F5 Survey Reveals Obstacles to AI Deployment


By: Mary Jander

Enterprises have been quick to embrace artificial intelligence (AI), but they’re having trouble getting it to work.

That’s the central finding of a study from application services and security firm F5 (Nasdaq: FFIV), in which respondents to a global survey reported their progress with AI—and lack thereof.

While most enterprises are implementing generative AI (GenAI), they’re doing it haltingly and without addressing the use cases they really want. Instead, issues of data integrity and security have companies settling for chatbots and copilots that could be of minimal benefit compared to the outlay of effort they require.

Here are some numbers: 75% of F5 survey respondents said they’ve implemented GenAI, though 72% reported issues with the quality of data used in applications as well as the ability to scale AI implementations. As a result, companies aren’t yet using GenAI in live apps: A full 69% are still researching use cases, and 63% are working on proofs of concept.

What’s more, companies implementing AI aren’t getting what they need out of it. While a sprinkling of enterprises reported using GenAI for strategic purposes, 27% of respondents reported using copilots for employee productivity, while 36% use customer service chatbots. That’s far from how companies hope to use AI, including for security (64%), AIOps (61%), and managing lines of business such as marketing, finance, and AR (51%).

Data Quality Hobbles GenAI Implementation

A number of issues came to light in F5’s survey—from the cost and difficulty of getting compute resources (GPUs) to data quality. And it seems the latter is the most distressing. When asked to name the top challenges to AI adoption, 72% of respondents reported data quality and lack of ability to scale; 53% said AI skillsets were hard to come by; 42% cited the costs of building and operating AI applications; and a pitiful 27% said they did not trust the results of their AI efforts. Indeed, a full 77% reported lacking a single source of truth for their data.

“Our report highlights a concerning trend: many enterprises, in their eagerness to harness AI, overlook the need for a solid foundation,” said said Kunal Anand, EVP and CTO at F5, in a press release. “This oversight not only diminishes the effectiveness of their AI solutions but also exposes them to a multitude of security threats.”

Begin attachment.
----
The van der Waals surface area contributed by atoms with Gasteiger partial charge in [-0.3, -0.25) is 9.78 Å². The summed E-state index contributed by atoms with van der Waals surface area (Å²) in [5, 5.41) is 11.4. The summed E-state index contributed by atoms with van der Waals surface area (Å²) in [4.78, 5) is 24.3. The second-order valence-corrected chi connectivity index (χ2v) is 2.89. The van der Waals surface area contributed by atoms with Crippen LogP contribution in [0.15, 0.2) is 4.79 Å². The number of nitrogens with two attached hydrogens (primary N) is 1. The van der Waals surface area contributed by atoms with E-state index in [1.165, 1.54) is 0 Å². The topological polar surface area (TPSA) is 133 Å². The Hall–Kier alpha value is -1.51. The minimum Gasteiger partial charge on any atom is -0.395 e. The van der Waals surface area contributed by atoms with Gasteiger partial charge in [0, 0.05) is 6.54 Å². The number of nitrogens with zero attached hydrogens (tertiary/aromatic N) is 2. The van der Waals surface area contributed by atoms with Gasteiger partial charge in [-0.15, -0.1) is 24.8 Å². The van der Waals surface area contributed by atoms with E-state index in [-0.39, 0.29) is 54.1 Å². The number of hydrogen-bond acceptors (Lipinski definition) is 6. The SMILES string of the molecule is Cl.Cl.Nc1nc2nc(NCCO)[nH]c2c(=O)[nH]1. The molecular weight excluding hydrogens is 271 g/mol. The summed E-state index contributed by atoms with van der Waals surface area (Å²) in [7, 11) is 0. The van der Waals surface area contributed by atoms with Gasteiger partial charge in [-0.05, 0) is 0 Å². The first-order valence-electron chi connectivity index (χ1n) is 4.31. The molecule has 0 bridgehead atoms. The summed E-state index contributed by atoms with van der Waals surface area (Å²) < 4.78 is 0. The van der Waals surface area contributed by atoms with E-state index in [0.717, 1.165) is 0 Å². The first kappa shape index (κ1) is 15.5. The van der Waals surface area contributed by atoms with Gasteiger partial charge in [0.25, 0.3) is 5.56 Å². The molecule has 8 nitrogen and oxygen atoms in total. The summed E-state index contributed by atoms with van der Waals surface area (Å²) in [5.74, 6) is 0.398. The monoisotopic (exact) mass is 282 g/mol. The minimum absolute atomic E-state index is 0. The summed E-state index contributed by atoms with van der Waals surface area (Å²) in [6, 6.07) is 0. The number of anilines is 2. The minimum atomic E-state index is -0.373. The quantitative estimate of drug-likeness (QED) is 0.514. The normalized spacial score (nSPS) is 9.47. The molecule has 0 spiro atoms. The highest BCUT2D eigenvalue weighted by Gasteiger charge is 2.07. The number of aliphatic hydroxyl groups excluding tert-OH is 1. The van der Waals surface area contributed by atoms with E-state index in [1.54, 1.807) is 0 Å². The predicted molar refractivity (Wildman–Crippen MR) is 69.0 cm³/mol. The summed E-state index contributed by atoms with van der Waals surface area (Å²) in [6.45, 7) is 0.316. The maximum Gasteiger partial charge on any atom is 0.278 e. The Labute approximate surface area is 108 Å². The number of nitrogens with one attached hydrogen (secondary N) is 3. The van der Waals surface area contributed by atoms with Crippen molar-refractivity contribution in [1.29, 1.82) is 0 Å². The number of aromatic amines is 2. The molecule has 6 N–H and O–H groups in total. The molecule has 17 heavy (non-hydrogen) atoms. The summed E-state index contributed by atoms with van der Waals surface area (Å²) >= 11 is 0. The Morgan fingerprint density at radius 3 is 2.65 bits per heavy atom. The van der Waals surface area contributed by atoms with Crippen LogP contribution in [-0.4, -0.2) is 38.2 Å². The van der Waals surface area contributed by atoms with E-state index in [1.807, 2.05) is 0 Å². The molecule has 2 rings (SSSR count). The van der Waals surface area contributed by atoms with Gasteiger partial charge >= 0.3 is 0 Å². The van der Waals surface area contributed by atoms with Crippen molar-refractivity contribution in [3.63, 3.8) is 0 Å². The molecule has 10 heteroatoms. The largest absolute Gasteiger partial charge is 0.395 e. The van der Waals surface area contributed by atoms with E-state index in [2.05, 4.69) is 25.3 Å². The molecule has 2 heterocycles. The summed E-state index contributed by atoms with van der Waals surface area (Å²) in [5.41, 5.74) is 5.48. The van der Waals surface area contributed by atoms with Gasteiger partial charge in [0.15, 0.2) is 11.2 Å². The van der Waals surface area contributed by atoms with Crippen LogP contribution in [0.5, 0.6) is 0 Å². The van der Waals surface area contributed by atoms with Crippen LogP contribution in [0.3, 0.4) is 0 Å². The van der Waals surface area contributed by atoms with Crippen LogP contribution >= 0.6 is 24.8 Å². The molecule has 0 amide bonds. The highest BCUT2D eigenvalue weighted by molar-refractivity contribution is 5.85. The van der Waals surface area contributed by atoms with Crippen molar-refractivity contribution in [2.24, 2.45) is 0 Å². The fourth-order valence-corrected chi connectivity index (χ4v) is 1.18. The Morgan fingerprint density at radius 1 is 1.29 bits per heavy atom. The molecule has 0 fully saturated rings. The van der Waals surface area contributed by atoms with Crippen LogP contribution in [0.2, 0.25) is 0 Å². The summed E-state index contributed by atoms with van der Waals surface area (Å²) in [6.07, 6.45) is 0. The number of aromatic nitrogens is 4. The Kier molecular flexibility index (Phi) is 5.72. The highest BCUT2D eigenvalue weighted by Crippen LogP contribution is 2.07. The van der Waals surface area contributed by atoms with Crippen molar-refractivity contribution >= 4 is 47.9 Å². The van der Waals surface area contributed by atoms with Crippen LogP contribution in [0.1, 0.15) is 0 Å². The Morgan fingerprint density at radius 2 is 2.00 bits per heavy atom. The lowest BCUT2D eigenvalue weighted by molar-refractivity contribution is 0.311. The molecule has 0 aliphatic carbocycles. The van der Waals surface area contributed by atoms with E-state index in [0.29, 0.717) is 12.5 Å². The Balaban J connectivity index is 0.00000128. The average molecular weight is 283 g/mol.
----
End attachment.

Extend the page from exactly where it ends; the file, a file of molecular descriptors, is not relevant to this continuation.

Security Also a Factor

AI presents a range of security challenges as well. Ironically, the potential for AI-powered attacks was reported as the chief concern of AI security among 29% of enterprises in the F5 study. But the rest of their reported concerns are internal: increased corporate liability as a result of AI (reported by 27% as a top concern); data privacy (23%); and data leakage (21%).

Enterprises are pursuing a variety of solutions to deal with these challenges, including API security, DDoS protection, and bot shielding, as shown in the chart below:

Source: F5's 2024 State of AI Application Strategy Report. Used with permission

Companies also have concerns about security issues introduced by AI—data exfiltration and the revealing of personally identifiable information (PII) leading the list, followed by prompt injection attacks on AI models, biased data, exposure of data in motion, hallucinations, and exposure of data at rest.

As a result of these concerns, companies plan to spend 44% more on security over the next several years as AI implementations grow.

Spending on the Rise

Indeed, despite the concerns, enterprises seem enthusiastic enough about AI to make the effort needed for implementation. Enough successes have occurred that firms are planning to spend 18% of their IT budgets on AI this year, and 94% of respondents believe that level will increase within two years.

One executive IT leader for a distribution/services/retail company ($1-5 billion in annual revenue) expressed what many other companies hope to achieve with AI:

“[We are] implementing AI-powered recommendation systems, demand forecasting algorithms, and customer sentiment analysis to personalize offerings, optimize inventory management, and anticipate market trendsfor introducing innovative products.”

Futuriom Take: A survey report by F5 reveals that AI deployments are stalled by poor data management and quality, as well as by security concerns. But enterprises have identified these obstacles and seem willing to continue expanding their IT budgets to overcome them.